I’m still not an architect aficionado, but the buildings of Kuala Lumpur showed me that perhaps one day I could be. Isn’t that one of the nicest things about travel, that it teaches us a new way of seeing the world and, by extension, ourselves as well?

Tell us: Are you an architecture buff? What city do you think has the most amazing buildings? Which of these buildings would you most like to see on a visit to Kuala Lumpur?

Popular in: Malaysia

25 comments Leave a comment

  1. I love this post! I have always been fascinated by architecture, though I can’t claim to be all that knowledgeable either. Architecture is one of my favorite parts of travel, though. When I was in Prague, I walked wayyyyy out of my way to see Gehry’s Dancing House and stood looking at it from different angles and taking photos. I’m sure people thought, what is that crazy girl doing, but I couldn’t get enough.

    Thanks for sharing all these photos. I definitely love seeing such different buildings.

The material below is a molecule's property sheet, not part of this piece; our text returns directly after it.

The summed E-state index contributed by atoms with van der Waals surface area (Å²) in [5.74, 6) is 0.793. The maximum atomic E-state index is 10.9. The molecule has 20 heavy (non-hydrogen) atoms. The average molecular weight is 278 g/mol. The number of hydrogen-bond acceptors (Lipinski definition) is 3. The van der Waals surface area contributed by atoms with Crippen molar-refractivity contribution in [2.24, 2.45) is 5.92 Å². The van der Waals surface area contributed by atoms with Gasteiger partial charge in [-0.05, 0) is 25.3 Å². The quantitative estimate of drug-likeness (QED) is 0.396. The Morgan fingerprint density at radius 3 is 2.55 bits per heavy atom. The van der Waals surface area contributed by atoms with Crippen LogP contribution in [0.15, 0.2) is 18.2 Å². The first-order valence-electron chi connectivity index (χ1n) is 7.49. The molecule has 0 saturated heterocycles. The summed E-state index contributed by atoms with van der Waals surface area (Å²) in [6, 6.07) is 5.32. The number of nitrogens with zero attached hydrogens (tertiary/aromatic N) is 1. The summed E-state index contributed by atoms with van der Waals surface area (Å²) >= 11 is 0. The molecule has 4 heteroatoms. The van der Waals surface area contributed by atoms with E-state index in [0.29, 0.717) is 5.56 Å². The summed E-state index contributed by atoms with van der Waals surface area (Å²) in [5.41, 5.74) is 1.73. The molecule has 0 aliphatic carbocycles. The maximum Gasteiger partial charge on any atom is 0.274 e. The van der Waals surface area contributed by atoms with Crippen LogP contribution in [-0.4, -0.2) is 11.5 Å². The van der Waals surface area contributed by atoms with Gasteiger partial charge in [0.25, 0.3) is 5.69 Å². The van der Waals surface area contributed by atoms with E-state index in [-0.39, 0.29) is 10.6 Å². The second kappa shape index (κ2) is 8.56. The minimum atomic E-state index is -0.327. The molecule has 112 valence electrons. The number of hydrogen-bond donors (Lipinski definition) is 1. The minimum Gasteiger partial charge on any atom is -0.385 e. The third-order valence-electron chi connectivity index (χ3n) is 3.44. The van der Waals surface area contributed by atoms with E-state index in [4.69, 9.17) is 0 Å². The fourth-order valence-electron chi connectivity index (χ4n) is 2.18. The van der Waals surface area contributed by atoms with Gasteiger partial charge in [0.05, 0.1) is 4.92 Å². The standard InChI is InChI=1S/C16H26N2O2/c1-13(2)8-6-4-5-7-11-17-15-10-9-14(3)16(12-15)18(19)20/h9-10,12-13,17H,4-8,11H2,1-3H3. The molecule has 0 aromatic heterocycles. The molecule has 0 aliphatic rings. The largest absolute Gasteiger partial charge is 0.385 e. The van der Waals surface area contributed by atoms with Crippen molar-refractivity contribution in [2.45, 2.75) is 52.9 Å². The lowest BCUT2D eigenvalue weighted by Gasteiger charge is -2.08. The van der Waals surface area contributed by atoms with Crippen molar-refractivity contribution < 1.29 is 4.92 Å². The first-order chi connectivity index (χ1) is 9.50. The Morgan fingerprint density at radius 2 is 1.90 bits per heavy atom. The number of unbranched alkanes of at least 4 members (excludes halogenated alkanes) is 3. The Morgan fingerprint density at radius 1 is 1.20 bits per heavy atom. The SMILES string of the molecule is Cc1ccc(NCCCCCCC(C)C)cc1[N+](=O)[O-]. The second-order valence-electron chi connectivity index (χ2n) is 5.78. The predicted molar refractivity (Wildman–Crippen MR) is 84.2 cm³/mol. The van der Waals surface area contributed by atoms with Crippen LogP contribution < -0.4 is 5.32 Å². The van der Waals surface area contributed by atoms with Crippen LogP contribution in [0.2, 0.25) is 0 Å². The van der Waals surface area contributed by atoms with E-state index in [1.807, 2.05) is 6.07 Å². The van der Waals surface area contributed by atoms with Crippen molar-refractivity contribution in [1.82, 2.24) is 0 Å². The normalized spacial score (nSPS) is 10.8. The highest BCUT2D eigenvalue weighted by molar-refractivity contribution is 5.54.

Feb. 5 2014 @ 1:11 pm
    1. jenn aka the picky girl author

      So glad to hear you enjoyed this one, Jenn! I remember visiting Prague and feeling like I had stepped into a fairytale—the buildings in the old town definitely give that area so much of its character. I don’t think we managed to see Dancing House, but I loved the city so much I’m sure Tony & I will be back to visit one day!

      Feb. 6 2014 @ 10:15 pm
    2. jenn aka the picky girl

      Prague is really something for architecture, it’s hard to believe the city is for real! The Dancing House is spectacular. Definitely a must see.

      Feb. 10 2014 @ 12:16 am
  2. I had the same thought about the Petronas Towers — awesome, cool, but somehow didn’t look as tall as I expected.

    Feb. 5 2014 @ 2:19 pm
    1. Carina author

      They really look so big in pictures and on tv, don’t they? But in real life, I remember being surprised at how short they seemed!

      Feb. 6 2014 @ 10:16 pm
  3. As much as I would like to discuss architecture, I must admit I’m pretty ignorant about it as well. I laughed out loud at your mention of Gaudi though, because that essentially encapsulates my knowledge of architecture. I do love cities where the influences of both east and west are evident, like Macau and Sevilla. Kuala Lumpur definitely looks like a good place to get a primer on architecture- all the buildings you described are amazing!